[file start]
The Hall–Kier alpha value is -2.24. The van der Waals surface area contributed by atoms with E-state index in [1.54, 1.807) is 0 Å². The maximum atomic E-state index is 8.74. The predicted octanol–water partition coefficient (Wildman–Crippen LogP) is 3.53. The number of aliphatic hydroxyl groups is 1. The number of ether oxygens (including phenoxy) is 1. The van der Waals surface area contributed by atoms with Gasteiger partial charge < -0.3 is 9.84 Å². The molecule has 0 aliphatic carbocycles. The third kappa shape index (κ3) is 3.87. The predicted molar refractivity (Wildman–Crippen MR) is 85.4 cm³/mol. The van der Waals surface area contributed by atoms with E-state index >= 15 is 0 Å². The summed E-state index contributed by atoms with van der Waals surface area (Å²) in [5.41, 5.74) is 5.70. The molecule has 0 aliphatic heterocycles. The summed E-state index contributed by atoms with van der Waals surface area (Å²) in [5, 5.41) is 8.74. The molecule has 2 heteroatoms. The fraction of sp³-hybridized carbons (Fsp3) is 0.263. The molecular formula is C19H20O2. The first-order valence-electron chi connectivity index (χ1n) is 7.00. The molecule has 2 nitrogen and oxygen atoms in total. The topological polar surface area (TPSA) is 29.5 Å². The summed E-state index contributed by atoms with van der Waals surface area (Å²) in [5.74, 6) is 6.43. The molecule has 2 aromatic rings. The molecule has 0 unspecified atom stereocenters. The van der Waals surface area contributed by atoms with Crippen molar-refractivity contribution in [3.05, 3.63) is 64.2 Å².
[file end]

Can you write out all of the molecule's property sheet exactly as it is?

The Hall–Kier alpha value is -2.24. The van der Waals surface area contributed by atoms with E-state index in [1.54, 1.807) is 0 Å². The maximum atomic E-state index is 8.74. The predicted octanol–water partition coefficient (Wildman–Crippen LogP) is 3.53. The number of aliphatic hydroxyl groups is 1. The number of ether oxygens (including phenoxy) is 1. The van der Waals surface area contributed by atoms with Gasteiger partial charge < -0.3 is 9.84 Å². The molecule has 0 aliphatic carbocycles. The third kappa shape index (κ3) is 3.87. The predicted molar refractivity (Wildman–Crippen MR) is 85.4 cm³/mol. The van der Waals surface area contributed by atoms with E-state index >= 15 is 0 Å². The summed E-state index contributed by atoms with van der Waals surface area (Å²) in [5.41, 5.74) is 5.70. The molecule has 0 aliphatic heterocycles. The summed E-state index contributed by atoms with van der Waals surface area (Å²) in [5, 5.41) is 8.74. The molecule has 2 heteroatoms. The fraction of sp³-hybridized carbons (Fsp3) is 0.263. The molecular formula is C19H20O2. The first-order valence-electron chi connectivity index (χ1n) is 7.00. The molecule has 2 nitrogen and oxygen atoms in total. The topological polar surface area (TPSA) is 29.5 Å². The summed E-state index contributed by atoms with van der Waals surface area (Å²) in [5.74, 6) is 6.43. The molecule has 2 aromatic rings. The molecule has 0 unspecified atom stereocenters. The van der Waals surface area contributed by atoms with Crippen molar-refractivity contribution in [3.05, 3.63) is 64.2 Å².